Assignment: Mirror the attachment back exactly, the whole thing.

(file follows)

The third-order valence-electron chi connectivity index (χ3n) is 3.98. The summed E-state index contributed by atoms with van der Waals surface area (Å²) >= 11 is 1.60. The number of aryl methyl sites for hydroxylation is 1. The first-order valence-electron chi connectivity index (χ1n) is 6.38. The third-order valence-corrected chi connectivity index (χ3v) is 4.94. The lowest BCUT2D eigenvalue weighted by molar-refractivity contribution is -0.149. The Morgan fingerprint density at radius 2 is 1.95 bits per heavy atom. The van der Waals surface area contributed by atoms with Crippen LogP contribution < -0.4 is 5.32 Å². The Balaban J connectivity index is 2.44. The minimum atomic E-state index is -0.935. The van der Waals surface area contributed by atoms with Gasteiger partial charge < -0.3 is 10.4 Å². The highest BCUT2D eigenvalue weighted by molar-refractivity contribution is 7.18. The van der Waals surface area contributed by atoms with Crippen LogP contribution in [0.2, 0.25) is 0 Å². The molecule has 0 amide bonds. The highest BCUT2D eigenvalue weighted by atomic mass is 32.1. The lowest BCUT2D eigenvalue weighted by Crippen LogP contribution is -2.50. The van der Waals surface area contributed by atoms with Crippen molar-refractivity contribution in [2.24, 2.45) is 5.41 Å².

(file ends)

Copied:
The third-order valence-electron chi connectivity index (χ3n) is 3.98. The summed E-state index contributed by atoms with van der Waals surface area (Å²) >= 11 is 1.60. The number of aryl methyl sites for hydroxylation is 1. The first-order valence-electron chi connectivity index (χ1n) is 6.38. The third-order valence-corrected chi connectivity index (χ3v) is 4.94. The lowest BCUT2D eigenvalue weighted by molar-refractivity contribution is -0.149. The Morgan fingerprint density at radius 2 is 1.95 bits per heavy atom. The van der Waals surface area contributed by atoms with Crippen LogP contribution < -0.4 is 5.32 Å². The Balaban J connectivity index is 2.44. The minimum atomic E-state index is -0.935. The van der Waals surface area contributed by atoms with Gasteiger partial charge < -0.3 is 10.4 Å². The highest BCUT2D eigenvalue weighted by molar-refractivity contribution is 7.18. The van der Waals surface area contributed by atoms with Crippen LogP contribution in [0.2, 0.25) is 0 Å². The molecule has 0 amide bonds. The highest BCUT2D eigenvalue weighted by atomic mass is 32.1. The lowest BCUT2D eigenvalue weighted by Crippen LogP contribution is -2.50. The van der Waals surface area contributed by atoms with Crippen molar-refractivity contribution in [2.24, 2.45) is 5.41 Å².